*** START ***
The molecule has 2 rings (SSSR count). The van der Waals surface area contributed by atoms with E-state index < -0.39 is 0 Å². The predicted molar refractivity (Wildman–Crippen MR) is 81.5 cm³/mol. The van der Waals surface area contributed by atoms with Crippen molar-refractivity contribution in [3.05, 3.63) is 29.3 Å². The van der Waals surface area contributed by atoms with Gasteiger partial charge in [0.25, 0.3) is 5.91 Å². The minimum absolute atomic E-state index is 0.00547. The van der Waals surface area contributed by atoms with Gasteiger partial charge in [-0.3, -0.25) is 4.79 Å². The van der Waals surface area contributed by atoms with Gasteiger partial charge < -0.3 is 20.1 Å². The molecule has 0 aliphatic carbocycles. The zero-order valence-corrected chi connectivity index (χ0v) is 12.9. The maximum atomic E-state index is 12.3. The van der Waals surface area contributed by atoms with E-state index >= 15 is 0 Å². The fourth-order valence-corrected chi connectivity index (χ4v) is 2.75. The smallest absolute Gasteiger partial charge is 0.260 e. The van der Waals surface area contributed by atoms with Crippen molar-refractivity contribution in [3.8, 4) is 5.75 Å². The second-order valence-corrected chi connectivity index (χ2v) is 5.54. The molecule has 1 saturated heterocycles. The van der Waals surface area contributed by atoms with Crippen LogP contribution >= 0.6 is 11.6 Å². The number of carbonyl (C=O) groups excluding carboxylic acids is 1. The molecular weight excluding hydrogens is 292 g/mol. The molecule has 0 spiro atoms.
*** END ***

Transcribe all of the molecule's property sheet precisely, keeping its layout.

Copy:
The molecule has 2 rings (SSSR count). The van der Waals surface area contributed by atoms with E-state index < -0.39 is 0 Å². The predicted molar refractivity (Wildman–Crippen MR) is 81.5 cm³/mol. The van der Waals surface area contributed by atoms with Crippen molar-refractivity contribution in [3.05, 3.63) is 29.3 Å². The van der Waals surface area contributed by atoms with Gasteiger partial charge in [0.25, 0.3) is 5.91 Å². The minimum absolute atomic E-state index is 0.00547. The van der Waals surface area contributed by atoms with Gasteiger partial charge in [-0.3, -0.25) is 4.79 Å². The van der Waals surface area contributed by atoms with Gasteiger partial charge < -0.3 is 20.1 Å². The molecule has 0 aliphatic carbocycles. The zero-order valence-corrected chi connectivity index (χ0v) is 12.9. The maximum atomic E-state index is 12.3. The van der Waals surface area contributed by atoms with E-state index >= 15 is 0 Å². The fourth-order valence-corrected chi connectivity index (χ4v) is 2.75. The smallest absolute Gasteiger partial charge is 0.260 e. The van der Waals surface area contributed by atoms with Crippen molar-refractivity contribution in [3.8, 4) is 5.75 Å². The second-order valence-corrected chi connectivity index (χ2v) is 5.54. The molecule has 1 saturated heterocycles. The van der Waals surface area contributed by atoms with Crippen LogP contribution >= 0.6 is 11.6 Å². The number of carbonyl (C=O) groups excluding carboxylic acids is 1. The molecular weight excluding hydrogens is 292 g/mol. The molecule has 0 spiro atoms.